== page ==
Eventually, after a few years he decides to leave Hub City. He reappeared in 52 as the mentor to Renee Montoya before revealing that he was dying of lung cancer. He died in issue #38 (March, 2007). Renee assumed the mantle of the Question in issue #48 (June, 2007), with the help of Tot and Richard Dragon. She continued the mission he had been working on before his death: Investigating the Religion of Crime and Intergang. She appeared in two limited series, The Question: Five Books of Blood and Final Crisis: Revelations, and eventually became the second feature in Greg Rucka's Detective Comics. While combating Vandal Savage in the Detective Comics feature Renee was forced to take from him the "Mark of Cain," supposedly the mark placed by God on Cain to forever label him as a murderer and an eternal subject of ridicule and scorn. The 2010 Detective Comics annual edition revealed that she had indeed been marked. She now bears a scarred cross on her face and is viewed with shock and distrust by all she meets, but she has refused the offered means of removing the Mark, either giving it to another or committing suicide, as her tenure as the Question has given her maturity, outlook and philosophy to handle the Mark.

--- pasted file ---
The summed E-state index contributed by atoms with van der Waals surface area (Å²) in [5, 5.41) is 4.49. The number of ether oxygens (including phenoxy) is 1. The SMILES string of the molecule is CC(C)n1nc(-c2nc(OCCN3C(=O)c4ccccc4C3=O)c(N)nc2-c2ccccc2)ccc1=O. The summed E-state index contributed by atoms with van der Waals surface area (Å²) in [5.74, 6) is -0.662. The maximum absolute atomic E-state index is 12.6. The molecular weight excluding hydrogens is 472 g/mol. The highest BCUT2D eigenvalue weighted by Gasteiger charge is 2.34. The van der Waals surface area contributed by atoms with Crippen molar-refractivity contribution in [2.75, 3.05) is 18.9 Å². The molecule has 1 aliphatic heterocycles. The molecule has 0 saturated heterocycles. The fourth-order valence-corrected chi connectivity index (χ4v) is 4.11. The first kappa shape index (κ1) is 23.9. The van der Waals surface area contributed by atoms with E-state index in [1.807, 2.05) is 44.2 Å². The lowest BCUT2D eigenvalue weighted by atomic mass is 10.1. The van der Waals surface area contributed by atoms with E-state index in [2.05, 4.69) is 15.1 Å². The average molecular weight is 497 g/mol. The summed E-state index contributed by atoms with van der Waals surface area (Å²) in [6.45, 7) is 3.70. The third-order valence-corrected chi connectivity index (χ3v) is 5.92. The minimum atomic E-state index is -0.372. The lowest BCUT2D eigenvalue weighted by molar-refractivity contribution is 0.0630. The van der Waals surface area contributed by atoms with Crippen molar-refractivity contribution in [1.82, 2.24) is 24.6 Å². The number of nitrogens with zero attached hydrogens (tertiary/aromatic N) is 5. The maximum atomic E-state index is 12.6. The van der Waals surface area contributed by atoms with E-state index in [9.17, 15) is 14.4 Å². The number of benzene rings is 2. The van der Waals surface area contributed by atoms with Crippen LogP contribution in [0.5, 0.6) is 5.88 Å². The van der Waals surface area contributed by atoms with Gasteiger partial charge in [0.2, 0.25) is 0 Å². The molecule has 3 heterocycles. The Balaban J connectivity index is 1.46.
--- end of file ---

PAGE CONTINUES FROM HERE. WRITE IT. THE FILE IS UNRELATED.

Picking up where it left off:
As of the New 52, the Question seems to have been completely reinvented, appearing in the Free Comic Book Day oneshot as one of the beings on the Rock of Eternity, punished along with The Phantom Stranger and Pandora for undisclosed sins. His punishment is that his name and face will forever be forgotten; that's not a mask any more. Funnily enough, being supernaturally driven to uncover conspiracies and questions surrounding his own identity and various other nefarious goings-on actually puts his character in practice closer to the JLU version.